Age at First Alcohol Intoxication: Association With Alcohol, Tobacco, Cannabis and Other Substance Use Among 19 Year-Old Swiss Young Men


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Inproceedings: an article in a conference proceedings.
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Age at First Alcohol Intoxication: Association With Alcohol, Tobacco, Cannabis and Other Substance Use Among 19 Year-Old Swiss Young Men
Title of the conference
The Art and Science of Generalist Care, 32nd Annual Meeting of the Society of General Internal Medicine
Bertholet N., Gaume J., Faouzi M., Gmel G., Daeppen J.
Miami Beach, Florida, May 13-16, 2009
Publication state
Issued date
Journal of General Internal Medicine
BACKGROUND: Alcohol use, alcohol intoxication, tobacco, cannabis
and other drug use are frequent among young Swiss men. The
association between age at first alcohol intoxication and other substance
use is of interest from both clinical and public health perspectives.
METHODS: A census of Swiss francophone 19 year-old men consecutively
reporting for processing at the army recruitment in Lausanne,
Switzerland were assessed via a self-report survey that included:
number of drinks (i.e., 10 g ethanol each) and number of drinking
occasions with six or more drinks over the past 12 months; age at first
alcohol intoxication; current tobacco and cannabis use; and lifetime use
of other (illegal) substances, including prescription drug abuse. Weekly
risky drinking was defined as >21 drinks per week and risky single
occasion drinking (RSOD) as 6 or more drinks per occasion. Associations
between age at first intoxication and current weekly risky
drinking, RSOD, current tobacco and cannabis use, and lifetime use
of other drugs were determined through logistic regression models.
Poisson regressions that allowed for over-dispersion were used to model
number of standard drinks per week and RSOD episodes per month at
age 19, based on age at first intoxication.
RESULTS: Of the 12,133 young men presenting for the mandatory
army recruitment procedures, 9,686 (80%) completed the survey. Of
these, 8,687 (90%) reported at least one episode of alcohol intoxication,
with a median age (Interquartile range [IQR]) at first intoxication of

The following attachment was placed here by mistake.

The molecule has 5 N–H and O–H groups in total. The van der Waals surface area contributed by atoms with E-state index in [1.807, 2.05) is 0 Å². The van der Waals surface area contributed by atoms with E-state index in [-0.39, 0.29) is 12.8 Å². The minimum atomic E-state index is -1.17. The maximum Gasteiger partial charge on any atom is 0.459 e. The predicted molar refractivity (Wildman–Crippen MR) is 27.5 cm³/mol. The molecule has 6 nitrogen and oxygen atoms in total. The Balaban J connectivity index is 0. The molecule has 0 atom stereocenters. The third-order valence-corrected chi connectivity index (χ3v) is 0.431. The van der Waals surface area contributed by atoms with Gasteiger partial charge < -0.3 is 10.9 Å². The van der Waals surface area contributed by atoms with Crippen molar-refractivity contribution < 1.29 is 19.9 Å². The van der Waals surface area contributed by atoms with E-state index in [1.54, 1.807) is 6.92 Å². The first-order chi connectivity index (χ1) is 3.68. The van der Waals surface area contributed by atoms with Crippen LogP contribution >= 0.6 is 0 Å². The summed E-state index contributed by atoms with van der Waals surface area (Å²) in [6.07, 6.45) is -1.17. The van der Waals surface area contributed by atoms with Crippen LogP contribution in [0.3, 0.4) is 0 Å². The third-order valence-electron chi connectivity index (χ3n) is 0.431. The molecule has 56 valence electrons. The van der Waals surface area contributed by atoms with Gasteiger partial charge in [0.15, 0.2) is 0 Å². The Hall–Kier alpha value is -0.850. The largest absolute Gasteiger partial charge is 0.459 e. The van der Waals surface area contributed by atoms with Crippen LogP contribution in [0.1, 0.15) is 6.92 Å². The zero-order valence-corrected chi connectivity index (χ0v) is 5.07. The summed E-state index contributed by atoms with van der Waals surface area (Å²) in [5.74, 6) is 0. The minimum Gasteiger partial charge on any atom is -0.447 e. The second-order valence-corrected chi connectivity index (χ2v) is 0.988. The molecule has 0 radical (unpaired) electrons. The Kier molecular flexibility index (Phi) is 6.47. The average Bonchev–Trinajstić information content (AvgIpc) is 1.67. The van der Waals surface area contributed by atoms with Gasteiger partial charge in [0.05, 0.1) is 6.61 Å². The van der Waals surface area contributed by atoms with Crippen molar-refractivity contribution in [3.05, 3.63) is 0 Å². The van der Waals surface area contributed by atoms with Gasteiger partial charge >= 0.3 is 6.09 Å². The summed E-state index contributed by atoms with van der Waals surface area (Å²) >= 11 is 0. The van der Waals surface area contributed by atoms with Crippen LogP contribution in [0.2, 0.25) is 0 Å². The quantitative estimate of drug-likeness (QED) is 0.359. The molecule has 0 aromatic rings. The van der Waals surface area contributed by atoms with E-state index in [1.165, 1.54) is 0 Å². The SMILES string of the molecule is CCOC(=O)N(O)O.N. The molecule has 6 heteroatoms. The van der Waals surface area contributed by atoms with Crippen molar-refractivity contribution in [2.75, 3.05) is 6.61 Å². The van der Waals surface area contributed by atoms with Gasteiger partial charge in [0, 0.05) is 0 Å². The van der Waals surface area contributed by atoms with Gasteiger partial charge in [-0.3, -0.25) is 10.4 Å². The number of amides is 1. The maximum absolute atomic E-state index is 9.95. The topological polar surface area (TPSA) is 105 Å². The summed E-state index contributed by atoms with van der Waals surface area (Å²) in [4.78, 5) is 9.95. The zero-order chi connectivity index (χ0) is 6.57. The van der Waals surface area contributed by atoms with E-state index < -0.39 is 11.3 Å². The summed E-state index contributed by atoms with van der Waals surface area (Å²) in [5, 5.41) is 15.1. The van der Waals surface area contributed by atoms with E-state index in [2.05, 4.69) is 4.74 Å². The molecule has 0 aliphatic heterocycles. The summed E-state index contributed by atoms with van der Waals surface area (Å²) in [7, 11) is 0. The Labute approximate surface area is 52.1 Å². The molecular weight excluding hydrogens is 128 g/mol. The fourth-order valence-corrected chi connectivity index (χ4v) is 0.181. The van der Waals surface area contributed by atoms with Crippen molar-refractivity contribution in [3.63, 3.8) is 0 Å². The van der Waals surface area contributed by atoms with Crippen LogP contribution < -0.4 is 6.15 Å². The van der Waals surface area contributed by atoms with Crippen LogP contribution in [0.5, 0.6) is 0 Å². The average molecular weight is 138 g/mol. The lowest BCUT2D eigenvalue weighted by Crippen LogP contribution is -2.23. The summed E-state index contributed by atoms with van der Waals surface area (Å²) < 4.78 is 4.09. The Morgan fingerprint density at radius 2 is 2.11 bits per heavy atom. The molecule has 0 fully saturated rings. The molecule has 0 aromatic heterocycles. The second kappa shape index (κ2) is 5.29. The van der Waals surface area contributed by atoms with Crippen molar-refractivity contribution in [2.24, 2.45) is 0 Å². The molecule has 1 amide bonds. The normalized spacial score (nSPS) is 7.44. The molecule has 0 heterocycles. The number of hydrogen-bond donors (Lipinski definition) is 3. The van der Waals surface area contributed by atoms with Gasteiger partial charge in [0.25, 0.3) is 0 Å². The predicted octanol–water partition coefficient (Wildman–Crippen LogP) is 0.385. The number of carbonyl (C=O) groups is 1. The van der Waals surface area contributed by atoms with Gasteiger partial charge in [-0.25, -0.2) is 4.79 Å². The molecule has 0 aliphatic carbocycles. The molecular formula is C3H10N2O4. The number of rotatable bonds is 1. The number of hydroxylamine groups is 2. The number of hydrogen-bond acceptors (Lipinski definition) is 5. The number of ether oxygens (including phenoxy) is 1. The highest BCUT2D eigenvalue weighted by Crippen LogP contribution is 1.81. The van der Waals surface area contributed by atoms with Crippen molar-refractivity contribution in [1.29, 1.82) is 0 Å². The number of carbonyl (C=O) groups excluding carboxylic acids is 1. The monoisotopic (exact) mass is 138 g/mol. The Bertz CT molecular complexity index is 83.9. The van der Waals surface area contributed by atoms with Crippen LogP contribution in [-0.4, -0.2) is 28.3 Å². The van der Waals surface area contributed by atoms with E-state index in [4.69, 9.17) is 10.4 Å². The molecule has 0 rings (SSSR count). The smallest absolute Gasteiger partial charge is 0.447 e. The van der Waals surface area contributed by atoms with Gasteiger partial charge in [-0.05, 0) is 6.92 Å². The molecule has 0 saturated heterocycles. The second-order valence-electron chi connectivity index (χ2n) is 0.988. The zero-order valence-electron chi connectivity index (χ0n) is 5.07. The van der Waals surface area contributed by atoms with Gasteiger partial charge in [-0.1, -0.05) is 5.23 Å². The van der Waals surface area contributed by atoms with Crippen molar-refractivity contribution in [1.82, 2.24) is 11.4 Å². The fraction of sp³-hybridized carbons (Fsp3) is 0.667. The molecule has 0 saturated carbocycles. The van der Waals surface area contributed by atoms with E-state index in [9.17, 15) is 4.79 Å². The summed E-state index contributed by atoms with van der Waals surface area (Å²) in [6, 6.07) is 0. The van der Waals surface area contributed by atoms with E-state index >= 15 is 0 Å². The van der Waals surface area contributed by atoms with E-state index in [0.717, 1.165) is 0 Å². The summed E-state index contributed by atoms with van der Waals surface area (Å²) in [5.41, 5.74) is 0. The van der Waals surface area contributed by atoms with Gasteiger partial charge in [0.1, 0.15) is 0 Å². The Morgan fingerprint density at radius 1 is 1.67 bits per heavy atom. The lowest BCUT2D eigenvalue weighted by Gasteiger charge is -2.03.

15 years (14, 16), 6 (1, 16) drinks/week, and 2 (0, 4) RSOD episodes of
binge drinking/month. Prevalence of current tobacco and cannabis use
was 50.2% and 44.6% respectively. Lifetime use of other drugs was
17.2%. Odds ratio (95% CI) for subjects with a first alcohol intoxication
before the age of 15 showed they were more likely than subjects with a
first intoxication at age 15 or older to present weekly risky drinking [3.2
(2.8, 3.6)], RSOD [2.3 (2.1, 2.6)], current tobacco [2.6 (2.4, 2.8)],
cannabis use [2.7 (2.5, 3.0)], and lifetime use of other drugs [3.5 (3.1,
3.9)]. For each age from 13 to 19 years, the occurrence of first
intoxication was associated with a 15.6% (95% CI 14.6, 16.6) increase
in the number of drinks per week and a 14.7% (13.7, 15.6) increase in
the number of RSOD episodes per month.
CONCLUSION: Among 19 year-old Swiss men, the prevalence of alcohol
intoxication is elevated, with the age at first intoxication for half of them
being less than 15 years. Since early alcohol intoxication is associated
not only with heavier alcohol use at age 19 but also with increased risk
of tobacco, cannabis and other drug use, physicians should consider
age at first intoxication both as a potential target for counseling and as
a potential indicator of later alcohol and other substance use.
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11/02/2010 16:08
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20/08/2019 17:03
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